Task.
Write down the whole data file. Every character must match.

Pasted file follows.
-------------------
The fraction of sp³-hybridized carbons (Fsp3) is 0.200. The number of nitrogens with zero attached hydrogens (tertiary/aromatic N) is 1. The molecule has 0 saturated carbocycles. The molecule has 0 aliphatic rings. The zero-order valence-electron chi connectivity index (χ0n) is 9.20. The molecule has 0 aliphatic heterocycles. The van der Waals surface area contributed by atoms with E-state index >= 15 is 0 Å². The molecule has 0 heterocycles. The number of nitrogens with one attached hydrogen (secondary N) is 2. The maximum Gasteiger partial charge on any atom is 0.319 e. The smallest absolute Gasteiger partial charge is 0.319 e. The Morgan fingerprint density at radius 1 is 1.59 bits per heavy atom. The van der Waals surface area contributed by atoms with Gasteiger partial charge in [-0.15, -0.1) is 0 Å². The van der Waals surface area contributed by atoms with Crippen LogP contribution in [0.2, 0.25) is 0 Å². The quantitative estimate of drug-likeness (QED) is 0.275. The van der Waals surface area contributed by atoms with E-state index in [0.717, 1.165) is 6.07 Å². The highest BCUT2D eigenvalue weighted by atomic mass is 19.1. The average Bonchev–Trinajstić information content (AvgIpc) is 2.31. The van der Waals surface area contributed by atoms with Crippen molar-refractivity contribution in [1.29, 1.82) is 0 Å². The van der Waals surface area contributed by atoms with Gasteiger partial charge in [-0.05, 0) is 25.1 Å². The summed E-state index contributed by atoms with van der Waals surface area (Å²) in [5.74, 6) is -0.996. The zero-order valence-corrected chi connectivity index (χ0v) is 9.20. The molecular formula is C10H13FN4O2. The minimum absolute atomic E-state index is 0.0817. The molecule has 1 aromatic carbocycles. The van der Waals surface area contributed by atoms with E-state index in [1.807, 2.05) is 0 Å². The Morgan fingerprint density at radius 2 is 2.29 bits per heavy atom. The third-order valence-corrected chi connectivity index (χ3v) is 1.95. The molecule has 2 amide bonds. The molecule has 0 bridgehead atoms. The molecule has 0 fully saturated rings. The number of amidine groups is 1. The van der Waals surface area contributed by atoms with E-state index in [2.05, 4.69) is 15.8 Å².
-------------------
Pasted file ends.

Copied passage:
The fraction of sp³-hybridized carbons (Fsp3) is 0.200. The number of nitrogens with zero attached hydrogens (tertiary/aromatic N) is 1. The molecule has 0 saturated carbocycles. The molecule has 0 aliphatic rings. The zero-order valence-electron chi connectivity index (χ0n) is 9.20. The molecule has 0 aliphatic heterocycles. The van der Waals surface area contributed by atoms with E-state index >= 15 is 0 Å². The molecule has 0 heterocycles. The number of nitrogens with one attached hydrogen (secondary N) is 2. The maximum Gasteiger partial charge on any atom is 0.319 e. The smallest absolute Gasteiger partial charge is 0.319 e. The Morgan fingerprint density at radius 1 is 1.59 bits per heavy atom. The van der Waals surface area contributed by atoms with Gasteiger partial charge in [-0.15, -0.1) is 0 Å². The van der Waals surface area contributed by atoms with Crippen LogP contribution in [0.2, 0.25) is 0 Å². The quantitative estimate of drug-likeness (QED) is 0.275. The van der Waals surface area contributed by atoms with E-state index in [0.717, 1.165) is 6.07 Å². The highest BCUT2D eigenvalue weighted by atomic mass is 19.1. The average Bonchev–Trinajstić information content (AvgIpc) is 2.31. The van der Waals surface area contributed by atoms with Crippen molar-refractivity contribution in [1.29, 1.82) is 0 Å². The van der Waals surface area contributed by atoms with Gasteiger partial charge in [-0.05, 0) is 25.1 Å². The summed E-state index contributed by atoms with van der Waals surface area (Å²) in [5.74, 6) is -0.996. The zero-order valence-corrected chi connectivity index (χ0v) is 9.20. The molecular formula is C10H13FN4O2. The minimum absolute atomic E-state index is 0.0817. The molecule has 1 aromatic carbocycles. The van der Waals surface area contributed by atoms with E-state index in [1.807, 2.05) is 0 Å². The Morgan fingerprint density at radius 2 is 2.29 bits per heavy atom. The third-order valence-corrected chi connectivity index (χ3v) is 1.95. The molecule has 2 amide bonds. The molecule has 0 bridgehead atoms. The molecule has 0 fully saturated rings. The number of amidine groups is 1. The van der Waals surface area contributed by atoms with E-state index in [2.05, 4.69) is 15.8 Å².